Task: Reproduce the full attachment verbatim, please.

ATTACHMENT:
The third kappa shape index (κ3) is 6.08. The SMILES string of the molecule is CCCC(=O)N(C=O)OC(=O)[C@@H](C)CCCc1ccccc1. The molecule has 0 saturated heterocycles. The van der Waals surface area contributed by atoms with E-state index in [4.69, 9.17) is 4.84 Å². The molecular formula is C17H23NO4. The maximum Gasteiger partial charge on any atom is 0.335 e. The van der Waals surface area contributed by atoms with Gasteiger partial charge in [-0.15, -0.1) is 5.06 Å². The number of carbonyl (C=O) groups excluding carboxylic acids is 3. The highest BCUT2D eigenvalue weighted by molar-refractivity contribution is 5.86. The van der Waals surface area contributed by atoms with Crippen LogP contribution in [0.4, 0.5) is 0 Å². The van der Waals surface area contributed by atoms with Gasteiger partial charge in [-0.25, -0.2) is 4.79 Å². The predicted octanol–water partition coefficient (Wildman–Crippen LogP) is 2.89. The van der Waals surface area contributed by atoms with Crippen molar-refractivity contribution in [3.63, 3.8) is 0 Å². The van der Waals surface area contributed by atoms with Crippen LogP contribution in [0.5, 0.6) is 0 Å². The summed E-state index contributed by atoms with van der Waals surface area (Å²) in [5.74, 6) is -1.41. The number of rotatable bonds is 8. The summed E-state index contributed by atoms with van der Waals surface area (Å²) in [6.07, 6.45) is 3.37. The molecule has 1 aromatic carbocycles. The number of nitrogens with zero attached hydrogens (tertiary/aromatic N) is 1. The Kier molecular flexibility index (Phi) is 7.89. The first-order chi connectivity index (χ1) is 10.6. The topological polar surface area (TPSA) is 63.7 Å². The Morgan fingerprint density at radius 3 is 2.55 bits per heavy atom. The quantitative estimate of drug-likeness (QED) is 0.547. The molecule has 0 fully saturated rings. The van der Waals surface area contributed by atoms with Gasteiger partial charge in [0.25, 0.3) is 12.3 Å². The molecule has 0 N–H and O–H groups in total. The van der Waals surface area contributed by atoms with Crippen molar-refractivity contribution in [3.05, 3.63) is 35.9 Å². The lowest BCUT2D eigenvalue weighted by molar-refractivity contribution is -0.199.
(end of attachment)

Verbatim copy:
The third kappa shape index (κ3) is 6.08. The SMILES string of the molecule is CCCC(=O)N(C=O)OC(=O)[C@@H](C)CCCc1ccccc1. The molecule has 0 saturated heterocycles. The van der Waals surface area contributed by atoms with E-state index in [4.69, 9.17) is 4.84 Å². The molecular formula is C17H23NO4. The maximum Gasteiger partial charge on any atom is 0.335 e. The van der Waals surface area contributed by atoms with Gasteiger partial charge in [-0.15, -0.1) is 5.06 Å². The number of carbonyl (C=O) groups excluding carboxylic acids is 3. The highest BCUT2D eigenvalue weighted by molar-refractivity contribution is 5.86. The van der Waals surface area contributed by atoms with Crippen LogP contribution in [0.4, 0.5) is 0 Å². The van der Waals surface area contributed by atoms with Gasteiger partial charge in [-0.25, -0.2) is 4.79 Å². The predicted octanol–water partition coefficient (Wildman–Crippen LogP) is 2.89. The van der Waals surface area contributed by atoms with Crippen molar-refractivity contribution in [3.63, 3.8) is 0 Å². The van der Waals surface area contributed by atoms with Crippen LogP contribution in [0.5, 0.6) is 0 Å². The summed E-state index contributed by atoms with van der Waals surface area (Å²) in [5.74, 6) is -1.41. The number of rotatable bonds is 8. The summed E-state index contributed by atoms with van der Waals surface area (Å²) in [6.07, 6.45) is 3.37. The molecule has 1 aromatic carbocycles. The number of nitrogens with zero attached hydrogens (tertiary/aromatic N) is 1. The Kier molecular flexibility index (Phi) is 7.89. The first-order chi connectivity index (χ1) is 10.6. The topological polar surface area (TPSA) is 63.7 Å². The Morgan fingerprint density at radius 3 is 2.55 bits per heavy atom. The quantitative estimate of drug-likeness (QED) is 0.547. The molecule has 0 fully saturated rings. The van der Waals surface area contributed by atoms with Gasteiger partial charge in [0.25, 0.3) is 12.3 Å². The molecule has 0 N–H and O–H groups in total. The van der Waals surface area contributed by atoms with Crippen molar-refractivity contribution in [3.05, 3.63) is 35.9 Å². The lowest BCUT2D eigenvalue weighted by molar-refractivity contribution is -0.199.